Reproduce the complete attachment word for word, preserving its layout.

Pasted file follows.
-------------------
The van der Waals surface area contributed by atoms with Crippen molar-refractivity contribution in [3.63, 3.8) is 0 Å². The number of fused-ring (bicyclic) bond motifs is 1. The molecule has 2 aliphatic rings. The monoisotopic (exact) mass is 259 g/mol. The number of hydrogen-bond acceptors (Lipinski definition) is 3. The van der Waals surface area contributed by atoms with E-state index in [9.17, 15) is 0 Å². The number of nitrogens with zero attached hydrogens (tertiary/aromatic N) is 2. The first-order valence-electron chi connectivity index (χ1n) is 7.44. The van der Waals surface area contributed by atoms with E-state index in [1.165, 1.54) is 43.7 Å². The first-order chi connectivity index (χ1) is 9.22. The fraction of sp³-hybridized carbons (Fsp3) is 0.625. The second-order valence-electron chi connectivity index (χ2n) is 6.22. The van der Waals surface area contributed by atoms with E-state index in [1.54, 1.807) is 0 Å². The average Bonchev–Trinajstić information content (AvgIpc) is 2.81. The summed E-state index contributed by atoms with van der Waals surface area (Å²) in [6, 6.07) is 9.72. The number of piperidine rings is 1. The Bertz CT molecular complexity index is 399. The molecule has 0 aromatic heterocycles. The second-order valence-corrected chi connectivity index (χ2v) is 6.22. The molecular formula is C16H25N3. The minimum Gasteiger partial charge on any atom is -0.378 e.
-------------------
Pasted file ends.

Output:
The van der Waals surface area contributed by atoms with Crippen molar-refractivity contribution in [3.63, 3.8) is 0 Å². The number of fused-ring (bicyclic) bond motifs is 1. The molecule has 2 aliphatic rings. The monoisotopic (exact) mass is 259 g/mol. The number of hydrogen-bond acceptors (Lipinski definition) is 3. The van der Waals surface area contributed by atoms with E-state index in [9.17, 15) is 0 Å². The number of nitrogens with zero attached hydrogens (tertiary/aromatic N) is 2. The first-order valence-electron chi connectivity index (χ1n) is 7.44. The van der Waals surface area contributed by atoms with E-state index in [1.165, 1.54) is 43.7 Å². The first-order chi connectivity index (χ1) is 9.22. The fraction of sp³-hybridized carbons (Fsp3) is 0.625. The second-order valence-electron chi connectivity index (χ2n) is 6.22. The van der Waals surface area contributed by atoms with E-state index in [1.54, 1.807) is 0 Å². The average Bonchev–Trinajstić information content (AvgIpc) is 2.81. The summed E-state index contributed by atoms with van der Waals surface area (Å²) in [6, 6.07) is 9.72. The number of piperidine rings is 1. The Bertz CT molecular complexity index is 399. The molecule has 0 aromatic heterocycles. The second-order valence-corrected chi connectivity index (χ2v) is 6.22. The molecular formula is C16H25N3. The minimum Gasteiger partial charge on any atom is -0.378 e.